Minister Meyer's Letter to the Editor on Heritage Day 2013
What we need in South Africa at this time is cultural warmth. Cultural warmth is the creation of space for other cultures which will inspire (not criticise), respect (not label), value (not eliminate) and dignify (not diminish). Cultural warmth is generated when we stand back for a moment and make space for other cultures.
To be ethnocentric is to put my culture, my belief and my language first. This is counter-productive because it creates mistrust, is arrogant and implies the superiority of one culture over another. This is too reminiscent of Nietzsche’s “Übermensch” ideology. Ethnocentrism continues to be a contributing factor to wars and conflicts today. Red lights go on whenever people are fanatical about language, culture or faith. Fundamentalism, ethnocentrism and even our President’s ethnic nationalism is a breeding group for conflict, anarchy and social disharmony. Our history tells the story of Afrikaans nationalism, African nationalism and, more recently, ethnic nationalism. This road is a dead end.
There is another way, an alternative. Former President Mandela walked this path. We should celebrate our public holidays in a way that makes all cultures feel welcome, so that people can experience cultural warmth and offer cultural warmth to others. The political sphere is seldom the best vehicle for the creation of cultural warmth. For that reason, government cannot be the driving force behind the social cohesion project. Civil society is strategically better placed to drive the social cohesion project.
Government is simply one of the actors. This dialogue and debate will require great political maturity. We will have to do away with groups hurling political insults at other cultural groups simply because they happen to be the political majority at a particular time. We know that the wheel turns in politics. We must avoid ethnic nationalism and its agenda (“it is our turn to eat”) because it does not promote social cohesion.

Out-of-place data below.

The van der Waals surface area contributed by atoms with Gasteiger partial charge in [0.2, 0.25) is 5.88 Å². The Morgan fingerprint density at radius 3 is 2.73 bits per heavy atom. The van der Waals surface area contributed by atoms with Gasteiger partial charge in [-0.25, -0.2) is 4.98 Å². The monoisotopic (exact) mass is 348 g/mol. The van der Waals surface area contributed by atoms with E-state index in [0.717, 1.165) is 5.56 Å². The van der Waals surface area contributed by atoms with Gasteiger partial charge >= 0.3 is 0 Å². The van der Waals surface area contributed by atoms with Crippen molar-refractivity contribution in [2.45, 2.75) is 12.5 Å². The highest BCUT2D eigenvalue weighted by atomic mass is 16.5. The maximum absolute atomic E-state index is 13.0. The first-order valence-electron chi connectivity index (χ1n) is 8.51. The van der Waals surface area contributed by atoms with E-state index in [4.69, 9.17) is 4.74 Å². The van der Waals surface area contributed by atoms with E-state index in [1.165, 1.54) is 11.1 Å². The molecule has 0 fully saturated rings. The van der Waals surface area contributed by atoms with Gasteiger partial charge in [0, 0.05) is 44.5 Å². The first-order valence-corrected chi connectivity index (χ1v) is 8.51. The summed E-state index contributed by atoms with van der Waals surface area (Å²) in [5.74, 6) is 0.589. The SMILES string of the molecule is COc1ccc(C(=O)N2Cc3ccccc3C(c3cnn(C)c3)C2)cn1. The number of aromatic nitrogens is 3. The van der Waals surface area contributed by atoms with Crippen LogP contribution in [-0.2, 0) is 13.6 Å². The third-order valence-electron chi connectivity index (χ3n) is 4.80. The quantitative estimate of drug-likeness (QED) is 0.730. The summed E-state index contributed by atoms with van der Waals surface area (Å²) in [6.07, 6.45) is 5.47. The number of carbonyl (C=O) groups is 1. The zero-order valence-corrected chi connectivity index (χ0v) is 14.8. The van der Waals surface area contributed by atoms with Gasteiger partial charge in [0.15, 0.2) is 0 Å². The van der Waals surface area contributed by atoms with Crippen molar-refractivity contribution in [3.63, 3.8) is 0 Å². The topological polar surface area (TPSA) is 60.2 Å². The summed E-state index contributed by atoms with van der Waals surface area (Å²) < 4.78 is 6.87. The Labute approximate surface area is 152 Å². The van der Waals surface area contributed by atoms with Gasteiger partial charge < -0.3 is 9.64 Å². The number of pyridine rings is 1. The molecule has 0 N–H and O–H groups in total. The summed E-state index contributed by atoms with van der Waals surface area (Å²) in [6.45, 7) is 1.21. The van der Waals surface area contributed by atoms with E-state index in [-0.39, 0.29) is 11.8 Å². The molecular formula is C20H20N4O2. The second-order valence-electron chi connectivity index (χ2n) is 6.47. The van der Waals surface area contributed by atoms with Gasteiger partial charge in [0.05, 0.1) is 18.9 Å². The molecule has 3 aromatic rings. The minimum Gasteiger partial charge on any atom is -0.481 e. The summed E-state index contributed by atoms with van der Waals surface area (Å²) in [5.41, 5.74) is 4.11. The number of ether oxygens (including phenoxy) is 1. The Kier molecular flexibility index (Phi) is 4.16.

Public holidays must be celebrated in a way that radiates cultural warmth. Former President Mandela was the architect of cultural warmth because he understood that it is of strategic value in our complex plural society. In 1995 when the Springboks won the Rugby World Cup he wore the jersey of Francois Pienaar. In that one gesture he radiated cultural warmth.
Cultural warmth has great symbolic value for reconciliation. This is so beautifully demonstrated by Nomfundo Lungisa and Kamvalethu Goeveni from Khayelitsha. As members of the Western Cape jukskei team, they will representing the Western Cape at the National Indigenous Games Festival in Bloemfontein over this upcoming heritage weekend. For the uninformed, jukskei is a target game that originated in the Cape as an indigenous game among the Voortrekkers around 1734. These two have certainly moved from their comfort zone. So too have Shimany and Felencia Weilbacht from Elsies River who have taken to the morabaraba – a traditional board game played extensively throughout Africa. Brian Johnson, who will be representing the Western Cape in intonga, a stick fighting game which is one of the oldest traditions in African society, joins them as another example of someone who has broken down cultural barriers by embracing our common heritage.
Cultural warmth is manifested when we stand back for a moment to allow other cultures into our personal space These young people have clearly demonstrated that once you do so, you create the opportunity for cultural enrichment and a keener understanding of our common heritage. Heritage Day 2013 is the opportunity for ordinary South Africans to extend cultural warmth and embrace a common vision of your culture, my culture, our heritage.
Dr Ivan Meyer
Minister of Cultural Affairs and Sport
Western Cape Government